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Let's say we have a module m:

var = None

def get_var():
    return var

def set_var(v):
    var = v

This will not work as expected, because set_var() will not store v in the module-wide var. It will create a local variable var instead.

So I need a way of referring the module m from within set_var(), which itself is a member of module m. How should I do this?

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3 Answers 3

up vote 9 down vote accepted

As Jeffrey Aylesworth's answer shows, you don't actually need a reference to the local module to achieve the OP's aim. The global keyword can achieve this aim.

However for the sake of answering the OP title, How to refer to the local module in Python?:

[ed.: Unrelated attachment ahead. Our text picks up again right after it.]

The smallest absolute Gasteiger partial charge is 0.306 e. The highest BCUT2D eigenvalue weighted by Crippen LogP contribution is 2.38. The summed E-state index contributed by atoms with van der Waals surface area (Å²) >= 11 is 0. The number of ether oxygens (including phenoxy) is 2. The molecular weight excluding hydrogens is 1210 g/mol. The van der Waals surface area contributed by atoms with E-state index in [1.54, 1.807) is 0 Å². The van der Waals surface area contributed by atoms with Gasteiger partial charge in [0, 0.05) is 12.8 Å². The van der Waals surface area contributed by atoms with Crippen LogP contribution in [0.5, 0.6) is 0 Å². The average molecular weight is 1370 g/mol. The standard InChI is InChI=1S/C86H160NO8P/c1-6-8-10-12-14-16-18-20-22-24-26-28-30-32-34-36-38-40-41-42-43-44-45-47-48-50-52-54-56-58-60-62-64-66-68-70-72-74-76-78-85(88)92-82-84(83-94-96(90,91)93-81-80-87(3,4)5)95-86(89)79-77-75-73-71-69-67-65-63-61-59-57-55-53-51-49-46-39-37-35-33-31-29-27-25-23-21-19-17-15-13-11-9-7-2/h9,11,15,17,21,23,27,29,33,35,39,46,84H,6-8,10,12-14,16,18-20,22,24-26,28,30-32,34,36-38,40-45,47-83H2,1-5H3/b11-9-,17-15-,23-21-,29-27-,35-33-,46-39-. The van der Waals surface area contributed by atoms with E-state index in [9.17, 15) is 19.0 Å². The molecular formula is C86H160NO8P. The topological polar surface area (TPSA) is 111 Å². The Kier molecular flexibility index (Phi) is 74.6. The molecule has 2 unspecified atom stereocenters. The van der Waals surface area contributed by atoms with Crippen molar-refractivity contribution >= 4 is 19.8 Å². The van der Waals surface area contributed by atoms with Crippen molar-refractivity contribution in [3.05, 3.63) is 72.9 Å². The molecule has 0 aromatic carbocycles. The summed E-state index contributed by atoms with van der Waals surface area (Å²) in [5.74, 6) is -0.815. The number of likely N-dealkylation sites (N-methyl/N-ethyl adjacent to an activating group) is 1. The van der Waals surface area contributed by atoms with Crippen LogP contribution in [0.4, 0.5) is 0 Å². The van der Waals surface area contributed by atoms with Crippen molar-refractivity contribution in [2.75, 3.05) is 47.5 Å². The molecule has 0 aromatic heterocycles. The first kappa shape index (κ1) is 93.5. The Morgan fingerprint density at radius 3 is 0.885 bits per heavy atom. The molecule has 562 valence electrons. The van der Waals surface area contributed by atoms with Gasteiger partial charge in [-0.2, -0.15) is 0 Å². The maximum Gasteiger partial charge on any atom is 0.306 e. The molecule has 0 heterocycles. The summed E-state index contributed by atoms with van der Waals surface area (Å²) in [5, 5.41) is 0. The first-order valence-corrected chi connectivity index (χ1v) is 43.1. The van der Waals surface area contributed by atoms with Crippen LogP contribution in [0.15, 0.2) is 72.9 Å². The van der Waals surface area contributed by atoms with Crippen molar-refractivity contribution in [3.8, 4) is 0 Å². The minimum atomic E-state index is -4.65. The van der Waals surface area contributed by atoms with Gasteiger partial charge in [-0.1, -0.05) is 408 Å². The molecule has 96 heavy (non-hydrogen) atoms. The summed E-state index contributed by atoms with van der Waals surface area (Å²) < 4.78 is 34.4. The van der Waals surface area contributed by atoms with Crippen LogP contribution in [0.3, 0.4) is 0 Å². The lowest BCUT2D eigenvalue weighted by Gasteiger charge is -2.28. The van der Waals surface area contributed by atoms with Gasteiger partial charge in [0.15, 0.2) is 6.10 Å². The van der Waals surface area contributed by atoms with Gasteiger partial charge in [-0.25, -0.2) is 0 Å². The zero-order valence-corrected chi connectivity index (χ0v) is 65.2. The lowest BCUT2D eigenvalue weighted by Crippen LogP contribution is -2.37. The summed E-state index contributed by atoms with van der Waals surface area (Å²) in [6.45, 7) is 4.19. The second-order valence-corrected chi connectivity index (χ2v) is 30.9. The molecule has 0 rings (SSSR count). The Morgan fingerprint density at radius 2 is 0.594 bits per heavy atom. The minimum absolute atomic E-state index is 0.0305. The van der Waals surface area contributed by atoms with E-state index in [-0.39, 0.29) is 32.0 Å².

import sys

var = None

def set_var(v):
    sys.modules[__name__].var = v

def get_var():
    return var
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def set_var(v):
    global var
    var = v

The global keyword will allow you to change global variables from within in a function.

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As a follow up to Jeffrey's answer, I would like to add that, in Python 3, you can more generally access a variable from the closest enclosing scope:

def set_local_var():

    var = None

    def set_var(v):
        nonlocal var  
        var = v

    return (var, set_var)

# Test:
(my_var, my_set) = set_local_var()
print my_var  # None
my_set(3)
print my_var  # Should now be 3

(Caveat: I have not tested this, as I don't have Python 3.)

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